Next up on my imagined 1975 Cy Young sub-set s the 1964 season and we are now fully entrenched in the Koufax-era, even though he didn't take home the award that season because of limited playing time.
The actual winner of the award was Angels pitcher Dean Chance, who had his peak season that year, while Koufax would have won the award had there been a selection for both leagues at the time.
First up, my card design:
As I mentioned yesterday for my "all-decade" card featuring Chance, 1964 was the culmination of his relatively short 11-year career, going 20-9 with a fantastic 1.65 earned run average largely based on his 11 shutouts in 35 starts. He even appeared in another 11 games, earning four saves in the process.
The rest of his numbers were good ones: a league-leading 15 complete games and 278.1 innings pitched, 207 strikeouts, a .690 winning percentage, and he only gave up 7 homers and 51 earned runs all season long.
So when Cy Young voting came around, writers easily picked him over Chicago Cub hurler Larry Jackson and Koufax, garnering 17 of 20 first place votes.
He'd go on to have a few more good seasons with the Angels and Twins, but would be out of the game by 1971 at the young age of 30.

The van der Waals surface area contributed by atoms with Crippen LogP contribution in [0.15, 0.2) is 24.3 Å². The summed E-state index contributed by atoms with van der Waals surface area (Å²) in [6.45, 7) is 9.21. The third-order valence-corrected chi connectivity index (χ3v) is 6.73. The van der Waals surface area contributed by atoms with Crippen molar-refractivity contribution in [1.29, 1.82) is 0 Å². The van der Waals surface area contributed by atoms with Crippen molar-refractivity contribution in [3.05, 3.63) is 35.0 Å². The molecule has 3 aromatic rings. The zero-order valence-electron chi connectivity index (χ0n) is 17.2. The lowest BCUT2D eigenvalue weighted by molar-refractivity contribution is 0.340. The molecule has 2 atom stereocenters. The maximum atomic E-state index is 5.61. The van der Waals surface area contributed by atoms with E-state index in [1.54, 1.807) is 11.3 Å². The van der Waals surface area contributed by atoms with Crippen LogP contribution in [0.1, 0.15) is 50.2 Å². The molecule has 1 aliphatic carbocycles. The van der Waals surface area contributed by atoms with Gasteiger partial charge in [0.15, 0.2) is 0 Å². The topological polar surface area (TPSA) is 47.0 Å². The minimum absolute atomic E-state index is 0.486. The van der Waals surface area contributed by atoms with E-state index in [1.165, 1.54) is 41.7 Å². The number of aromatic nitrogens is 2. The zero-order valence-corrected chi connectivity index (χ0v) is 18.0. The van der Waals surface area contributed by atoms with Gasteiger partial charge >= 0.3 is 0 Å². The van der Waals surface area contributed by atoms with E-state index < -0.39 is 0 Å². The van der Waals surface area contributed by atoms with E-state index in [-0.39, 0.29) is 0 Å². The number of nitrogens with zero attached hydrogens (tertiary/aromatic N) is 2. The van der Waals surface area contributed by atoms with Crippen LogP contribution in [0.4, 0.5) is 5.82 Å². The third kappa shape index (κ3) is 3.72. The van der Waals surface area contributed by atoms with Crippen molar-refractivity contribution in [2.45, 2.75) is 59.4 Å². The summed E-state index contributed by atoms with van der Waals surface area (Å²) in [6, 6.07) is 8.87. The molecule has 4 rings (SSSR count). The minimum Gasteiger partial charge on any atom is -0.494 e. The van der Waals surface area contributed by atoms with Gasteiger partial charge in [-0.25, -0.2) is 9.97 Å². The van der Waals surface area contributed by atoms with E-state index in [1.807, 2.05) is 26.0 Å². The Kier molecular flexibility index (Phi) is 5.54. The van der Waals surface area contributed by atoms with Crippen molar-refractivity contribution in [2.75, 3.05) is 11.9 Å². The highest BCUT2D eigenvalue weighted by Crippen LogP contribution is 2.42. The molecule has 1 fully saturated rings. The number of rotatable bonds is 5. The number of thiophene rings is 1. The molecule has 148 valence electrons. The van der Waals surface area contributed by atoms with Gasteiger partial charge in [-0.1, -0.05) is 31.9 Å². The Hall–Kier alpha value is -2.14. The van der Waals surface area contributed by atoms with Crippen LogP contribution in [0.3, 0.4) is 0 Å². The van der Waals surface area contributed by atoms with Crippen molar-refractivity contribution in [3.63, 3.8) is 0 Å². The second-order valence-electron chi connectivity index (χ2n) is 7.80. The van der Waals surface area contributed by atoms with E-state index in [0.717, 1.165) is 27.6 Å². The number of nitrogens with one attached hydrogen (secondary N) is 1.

Ironically, the player the folks at SABR picked to be the "assumed" winner of the National League Cy Young Award was another guy who was out of the Majors by the age of 30, Koufax.
It's incredible to think that during his run of dominance in the game from 1963 to 1966, this season would be his "down" year.
Ha! A year that saw him go 19-5 with a 1.74 E.R.A., a .792 winning percentage, seven shutouts and 223 strikeouts, all but the K's being league-leading numbers.
Problem was that Koufax's season was cut short after a start in August because of what was diagnosed as "traumatic arthritis", so missing out on the last month and a half of the season EASILY cost him a Cy Young, which would have made four in a row to close out his career, and adding to the legend of one of the most fantastic runs of success on the mound the game has ever seen before or since.
It IS amazing to realize that of the three pitching "Triple Crown" categories: wins, E.R.A., and strikeouts, between 1963-1966, Koufax lead the league 10 of twelve times!
Only his wins and strikeouts from 1964 would prevent a clean sweep.
The man was almost unstoppable.
Next up on this thread: 1965, and low-and-behold, another Sandy Koufax appearance, taking the award home for the second time, with the American League's Jim Grant getting picked by SABR as the pitcher most likely to have won if today's voting process was in place then.